Scene VI.The Same. A Room in the
Enter Pandar, Bawd, and BOULT.
Pand. Well, I had rather than twice the
worth of her she had ne'er come here.
Bawd. Fie, fie upon her! she is able to freeze
the god Priapus, and undo a whole generation;
we must either get her ravished, or be rid of
her. When she should do for clients her fitment,
and do me the kindness of our profession, she has
me her quirks, her reasons, her master-reasons, her
prayers, her knees; that she would make a puri-
tan of the devil if he should cheapen a kiss other.
Boult. Faith, I must ravish her, or she'll
disfurnish us of all our cavaliers, and make all
our swearers priests.
Pand. Now, the pox upon her green-sickness
Bawd. Faith, there's no way to be rid on't
but by the way to the pox. Here comes the
Lord Lysimachus, disguised.
Boult. We should have both lord and lown
if the peevish baggage would but give way to
Lys. How now! How a dozen of virginities?!
Bawd. Now, the gods to-bless your honour
Boult. I am glad to see your honour in good
Lys. You may so; 'tis the better for you that
your resorters stand upon sound legs. How now!
wholesome iniquity, have you that a man may
deal withal, and defy the surgeon?
Bawd. We have here one, sir, if she would
but there never came her like in Mitylene.
Lys. If she'd do the deed of darkness, thou
Bawd. Your honour knows what 'tis to say
Lys. Well; call forth, call forth.
Boult. For flesh and blood, sir, white and
red, you shall see a rose; and she were a rose
indeed if she had but
Lys. What, prithee?
Boult. O! sir, I can be modest. [Exit.
Lys. That dignifies the renown of a bawd no
less than it gives a good report to a number to
be chaste. [Exit BOULT.
Bawd. Here comes that which grows to the
stalk; never plucked yet, I can assure you.
Re-enter BOULT with MARINA.
Is she not a fair creature?
Lys. Faith, she would serve after a long
voyage at sea. Well, there's for you; leave us.
Baivd. I beseech your honour, give me leave;
a word, and I'll have done presently.
Lys. I beseech you do.
Bawd. [To MARINA.] First, I would have you
note, this is an honourable man.
Mar. I desire to find him so, that I may
worthily note him.
Bawd. Next, he's the governor of this country,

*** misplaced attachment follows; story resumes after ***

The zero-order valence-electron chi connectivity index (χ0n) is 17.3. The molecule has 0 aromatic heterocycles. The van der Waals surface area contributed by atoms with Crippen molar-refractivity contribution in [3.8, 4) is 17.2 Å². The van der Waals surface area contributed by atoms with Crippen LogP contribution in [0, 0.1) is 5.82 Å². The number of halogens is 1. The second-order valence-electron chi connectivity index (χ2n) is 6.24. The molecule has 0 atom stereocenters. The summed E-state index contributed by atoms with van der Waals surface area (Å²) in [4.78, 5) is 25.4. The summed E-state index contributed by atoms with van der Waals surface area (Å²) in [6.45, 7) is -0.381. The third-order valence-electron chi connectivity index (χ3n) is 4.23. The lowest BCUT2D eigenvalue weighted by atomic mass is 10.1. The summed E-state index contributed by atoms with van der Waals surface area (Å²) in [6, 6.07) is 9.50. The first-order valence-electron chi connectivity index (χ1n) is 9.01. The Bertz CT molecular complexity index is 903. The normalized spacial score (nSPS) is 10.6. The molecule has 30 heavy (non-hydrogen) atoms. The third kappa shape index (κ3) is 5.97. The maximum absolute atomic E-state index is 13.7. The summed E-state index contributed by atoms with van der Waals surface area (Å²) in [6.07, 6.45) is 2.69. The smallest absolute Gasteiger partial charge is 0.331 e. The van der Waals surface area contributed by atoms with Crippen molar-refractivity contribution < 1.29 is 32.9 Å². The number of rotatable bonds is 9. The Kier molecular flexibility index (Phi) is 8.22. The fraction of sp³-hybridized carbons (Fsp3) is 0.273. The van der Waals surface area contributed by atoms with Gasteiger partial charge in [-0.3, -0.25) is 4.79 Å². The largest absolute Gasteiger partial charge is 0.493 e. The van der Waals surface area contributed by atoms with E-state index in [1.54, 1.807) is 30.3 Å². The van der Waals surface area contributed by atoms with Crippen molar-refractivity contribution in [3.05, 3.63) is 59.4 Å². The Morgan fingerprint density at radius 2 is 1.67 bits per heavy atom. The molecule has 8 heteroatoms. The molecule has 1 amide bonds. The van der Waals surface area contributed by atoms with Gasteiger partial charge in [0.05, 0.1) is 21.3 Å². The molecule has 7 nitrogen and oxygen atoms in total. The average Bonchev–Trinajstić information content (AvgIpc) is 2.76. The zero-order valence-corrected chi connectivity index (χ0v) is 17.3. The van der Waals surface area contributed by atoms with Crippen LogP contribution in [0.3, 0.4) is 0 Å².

and a man whom I am bound to.
Mar. If he govern the country, you are bound
to him indeed; but how honourable he is in that
I know not.
Bawd. Pray you, without any more virginal
fencing, will you use him kindly? He will line
your apron with gold.
Mar. What he will do graciously, I will
Lys. Ha' you done?
Bawd. My lord, she's not paced yet; you
must take some pains to work her to your
manage. Come, we will leave his honour and
Lys. Go thy ways. [Exeunt Bawd, Pandar,
and BOULT.] Now, pretty one, how long have
you been at this trade?
Mar. What trade, sir?
Lys. Why, I cannot name't but I shall
Mar. I cannot be offended with my trade.
Please you to name it.
Lys. How long have you been of this pro-
Mar. E'er since I can remember.
Lys. Did you go to't so young? Were you a
gamester at five or at seven?
Mar. Earlier too, sir, if now I be one.
Lys. Why, the house you dwell in proclaims
you to be a creature of sale.
Mar. Do you know this house to be a place
of such resort, and will come into 't? I hear say
you are of honourable parts, and are the gover-
nor of this place.
Lys. Why, hath your principal made known
unto you who I am?
Mar. Who is my principal?
Lys. Why, your herb-woman; she that sets
seeds and roots of shame and iniquity. O! you
have heard something of my power, and so stand
aloof for more serious wooing. But I protest to
thee, pretty one, my authority shall not see thee,
or else look friendly upon thee. Come, bring me
to some private place; come, come.
Mar. If you were born to honour, show it
If put upon you, make the judgment good
That thought you worthy of it.
Lys. How's this? how's this? Some more;
Mar. For me,
That am a maid, though most ungentle fortune
Hath plac'd me in this sty, where, since I came,
Diseases have been sold dearer than physic,
O! that the gods
Would set me free from this unhallow'd place,
Though they did change me to the meanest